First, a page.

320-Room Chengdu Hotel Slated To Open In 2015
Rising high-end consumption and wealth creation in second- and third-tier Chinese cities isn’t only attracting brands like Zegna or multi-brand luxury retailers like The Swank, it’s enticing some of the world’s top hoteliers to go further inland. Though outbound travel continues to boom and mainland Chinese are venturing increasingly further afield, boutique and luxury hotels are springing up not only in and around top-tier cities but inland, in the hopes of benefiting from the growing premium business travel industry and the popularity of “staycations” around areas of particular natural beauty. Perhaps with the “hotel saturation” we see in top-tier cities in mind, the Mandarin Oriental Hotel Group announced this week that — after its debut in Beijing, Shanghai and Guangzhou — it will open a new property in mainland China in second-tier Chengdu, capital of Sichuan province.
Slated for a tentative opening date of 2015, the upcoming Mandarin Oriental Chengdu will be the hotelier’s fourth location in the Chinese Mainland. (It operates three locations in Hong Kong and two in Macau.) The hotel, located on a riverfront site in the city’s Jin-Jiang district, will sit nearby major commercial and entertainment areas as well as Chengdu’s ancient Wangjiang Park, which dates back to the Ming Dynasty. The Mandarin Oriental Chengdu will comprise the top 33 floors of a new high-rise, with 320 rooms including 41 suites, with views of the city skyline and the nearby park.
Perk-wise, according to a company release, the hotel will include several restaurants and bars, including a rooftop lounge and tea house, a range of dining options and a Mandarin Oriental Cake Shop. Additionally, it will include a 1,200-seat grand ballroom and 500-seat junior ballroom and several multi-function spaces for social gatherings and conferences. The Spa at Mandarin Oriental Chengdu will be particularly large, taking up 2,740 square meters and featuring 10 treatment rooms, likely making it one of the most expansive spas in the entire western China region.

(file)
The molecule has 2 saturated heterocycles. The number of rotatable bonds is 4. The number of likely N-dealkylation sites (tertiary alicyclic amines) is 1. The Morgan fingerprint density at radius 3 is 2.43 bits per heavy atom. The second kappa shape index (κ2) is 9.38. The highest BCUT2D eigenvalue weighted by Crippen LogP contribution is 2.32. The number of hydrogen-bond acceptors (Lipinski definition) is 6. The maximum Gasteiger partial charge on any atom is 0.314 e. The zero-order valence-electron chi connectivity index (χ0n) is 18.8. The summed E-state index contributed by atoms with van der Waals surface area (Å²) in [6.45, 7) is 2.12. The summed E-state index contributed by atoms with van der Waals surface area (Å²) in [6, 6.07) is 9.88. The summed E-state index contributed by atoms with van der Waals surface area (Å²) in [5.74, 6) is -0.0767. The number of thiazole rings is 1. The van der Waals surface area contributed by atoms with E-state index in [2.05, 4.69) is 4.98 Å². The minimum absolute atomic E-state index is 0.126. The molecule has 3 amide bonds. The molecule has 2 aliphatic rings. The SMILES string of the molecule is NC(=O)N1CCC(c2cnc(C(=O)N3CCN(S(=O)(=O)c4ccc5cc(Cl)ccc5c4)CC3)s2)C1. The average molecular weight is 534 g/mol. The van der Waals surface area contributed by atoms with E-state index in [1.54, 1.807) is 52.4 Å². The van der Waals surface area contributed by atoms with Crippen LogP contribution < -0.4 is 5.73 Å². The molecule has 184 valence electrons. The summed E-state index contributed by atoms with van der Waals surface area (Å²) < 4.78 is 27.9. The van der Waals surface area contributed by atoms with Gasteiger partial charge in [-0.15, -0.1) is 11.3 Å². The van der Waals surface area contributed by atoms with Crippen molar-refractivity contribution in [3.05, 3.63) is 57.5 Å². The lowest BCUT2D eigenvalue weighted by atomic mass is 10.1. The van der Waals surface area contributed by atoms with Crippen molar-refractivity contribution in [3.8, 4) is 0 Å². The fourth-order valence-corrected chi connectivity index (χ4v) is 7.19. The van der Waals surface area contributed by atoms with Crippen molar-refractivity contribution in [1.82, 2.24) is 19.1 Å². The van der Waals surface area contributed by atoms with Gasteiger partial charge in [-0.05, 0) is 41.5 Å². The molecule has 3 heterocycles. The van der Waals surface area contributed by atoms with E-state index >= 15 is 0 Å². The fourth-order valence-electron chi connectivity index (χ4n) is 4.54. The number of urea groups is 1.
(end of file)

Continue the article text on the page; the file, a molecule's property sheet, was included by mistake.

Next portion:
As Edouard Ettedgui, Group Chief Executive of Mandarin Oriental said this week of the new hotel, “This project presents an ideal opportunity to further grow our brand in the mainland, and we are looking forward to creating the best luxury hotel in this dynamic city, the capital of this important economic and culturally rich province.”
Since China’s luxury hotel boom of 2008-2010, which saw the number of five-star hotels balloon in preparation for major events like the Beijing Olympics and Shanghai World Expo, hotel expansion in China has shown no sign of stopping. As of last year, China had approximately 2 million hotels in total — a number expected to leap to 5 million by 2016 — and at the beginning of 2012, the number of five-star hotels in the country stood at 651, with an additional 500 scheduled to open in coming years. Despite a fast-growing domestic tourism and business travel market, this rapid expansion by both Chinese and international hoteliers has, since the closing of Shanghai’s World Expo in 2010, led to chronic oversupply and low occupancy rates. Still, hoteliers at the high end of the market see potential in places like Chengdu, which benefit from strong economic and tourism growth.
One of the major business gateways to western China, Chengdu sits close to Sichuan province tourist hot-spots like the Wolong panda research center, E-mei Mountain, the Giant Buddha of Le Shan and Huang-long and Jiu-zhai-gou national parks.